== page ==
Returning to the basics of tattooing, this exhibition shows the renewed of this phenomenon in its now permanent and globalized manifestation. In so-called “primitive” and old societies from the Oriental, African and Oceanian countries, tattooing has a social, religious and mystical implication and goes along with the subject in their rituals of passage, making them part of the community. Inversely, in the West, tattoos have been seen for a long time as a mark of disgrace, criminal activity, a circus attraction (with the phenomenon of side shows) and as an identity mark for urban tribes.
Tattooists, Tattooed in Paris is divided into five main sections:
– From Global to Marginal: The exhibition begins with a map of tattooed people across the world, showing the vast extent of tattooing from Antiquity to the present day. Tattooists, tattooed and significant facts are collected in a chronology, in the style of a wall of fame, and retracing the history of tattooing.
– An Art in Movement: This section evokes the roots of tattooing in three creative areas: Japan, North America and Europe.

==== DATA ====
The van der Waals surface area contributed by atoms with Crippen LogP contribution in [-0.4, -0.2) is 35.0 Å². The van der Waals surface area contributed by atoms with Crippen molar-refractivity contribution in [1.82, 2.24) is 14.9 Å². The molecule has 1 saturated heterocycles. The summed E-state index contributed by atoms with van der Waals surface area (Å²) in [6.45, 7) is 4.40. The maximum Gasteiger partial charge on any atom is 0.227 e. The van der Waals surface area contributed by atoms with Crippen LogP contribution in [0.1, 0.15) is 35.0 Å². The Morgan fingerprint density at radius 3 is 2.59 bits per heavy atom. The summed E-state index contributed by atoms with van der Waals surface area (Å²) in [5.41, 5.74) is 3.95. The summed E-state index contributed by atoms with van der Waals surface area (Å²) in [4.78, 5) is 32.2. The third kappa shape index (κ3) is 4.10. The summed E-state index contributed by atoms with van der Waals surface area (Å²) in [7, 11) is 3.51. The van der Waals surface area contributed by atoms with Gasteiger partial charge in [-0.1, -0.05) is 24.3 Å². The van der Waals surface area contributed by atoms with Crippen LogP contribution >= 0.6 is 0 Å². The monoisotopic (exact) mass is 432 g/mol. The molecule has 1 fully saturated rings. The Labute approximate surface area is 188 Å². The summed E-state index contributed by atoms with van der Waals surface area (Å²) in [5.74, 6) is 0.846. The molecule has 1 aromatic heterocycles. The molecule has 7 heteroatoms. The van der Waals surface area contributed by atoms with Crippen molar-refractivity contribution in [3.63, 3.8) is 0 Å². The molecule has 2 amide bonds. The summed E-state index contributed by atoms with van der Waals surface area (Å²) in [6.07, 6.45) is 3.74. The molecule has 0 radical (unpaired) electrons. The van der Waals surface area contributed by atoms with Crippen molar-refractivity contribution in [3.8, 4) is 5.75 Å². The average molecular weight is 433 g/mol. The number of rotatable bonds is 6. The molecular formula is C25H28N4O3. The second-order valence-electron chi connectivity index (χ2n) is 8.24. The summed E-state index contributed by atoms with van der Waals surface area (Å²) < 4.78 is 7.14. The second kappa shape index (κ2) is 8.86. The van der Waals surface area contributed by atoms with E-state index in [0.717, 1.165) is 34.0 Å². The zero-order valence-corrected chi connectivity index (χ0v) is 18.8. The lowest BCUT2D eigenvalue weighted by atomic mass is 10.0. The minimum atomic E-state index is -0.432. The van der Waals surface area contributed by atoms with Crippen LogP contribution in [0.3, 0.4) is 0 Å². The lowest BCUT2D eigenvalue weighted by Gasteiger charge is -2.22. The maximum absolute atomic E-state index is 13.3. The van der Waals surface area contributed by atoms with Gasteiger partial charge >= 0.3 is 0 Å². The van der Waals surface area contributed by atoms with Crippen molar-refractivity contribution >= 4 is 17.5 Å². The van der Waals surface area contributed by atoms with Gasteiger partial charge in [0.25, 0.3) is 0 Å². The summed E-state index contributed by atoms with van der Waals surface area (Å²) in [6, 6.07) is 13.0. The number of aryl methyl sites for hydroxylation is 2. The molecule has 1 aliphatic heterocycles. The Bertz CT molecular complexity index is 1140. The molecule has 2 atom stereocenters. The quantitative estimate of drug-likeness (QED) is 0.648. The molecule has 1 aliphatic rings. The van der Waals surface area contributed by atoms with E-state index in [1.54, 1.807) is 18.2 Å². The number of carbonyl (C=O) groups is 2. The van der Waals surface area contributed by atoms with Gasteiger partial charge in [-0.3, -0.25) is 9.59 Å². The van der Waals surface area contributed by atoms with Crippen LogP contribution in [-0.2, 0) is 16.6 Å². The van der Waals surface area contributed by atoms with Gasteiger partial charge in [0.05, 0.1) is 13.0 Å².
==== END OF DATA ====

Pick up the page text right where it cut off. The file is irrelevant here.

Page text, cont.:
– New Skin: The Renewal of Traditional Tattooing: This section examines the renewal of these practices and their modern developments, concentrating particularly on the new schools of tattooing and the great masters of the following regions: New Zealand, Samoa, Polynesia (the Marquesas Islands, Tahiti, Hawaii), Borneo, Indonesia, the Philippines, Thailand.
– New Territories of the World: Indicating the dynamism in contemporary tattooing, new schools emerge constantly. In China, blending traditional and current images, the art of tattooing has recently resurfaced; while Latino and Chicano tattooing takes its inspiration in popular Americano-Mexican iconography.
– New Inking Styles
To end the exhibition, eight photographs of tattoos representing a new generation of tattooists illustrate original forms, compositions and characteristics; while the film Mainstream Mode examines current trends.
Brand-new works in Tattooists, Tattooed in Paris:
In addition, 32 works specifically produced for the exhibition are presented:
13 tattoos or imaginary projects have been produced by masters of the art – representatives of contemporary tattooing – on volumes representing legs, torsos and arms in silicone ;
Blank canvases have been given to 19 tattooists from the whole world in order to carry out tattooing projects. In the classic application of the Japanese bodysuit – a costume of traditional tattoos covering the body from wrists to ankles – tattooists have carried out these projects on canvas, with ink, acrylics, watercolours, graphite pencil or felt tip, with more or less realism.
Some of the works presented in the exhibition may be unsuitable for viewing by sensitive or younger visitors.
*From 06 May 2014 To 18 October
Quai Branly Museum
37, Quai Branly
Tél. : 01 56 61 70 00
Tuesday, Wednesday and Sunday – 11 am – 7 pm
Tursday, Friday, Saturday – 11 am – 9 pm
Original post can be found here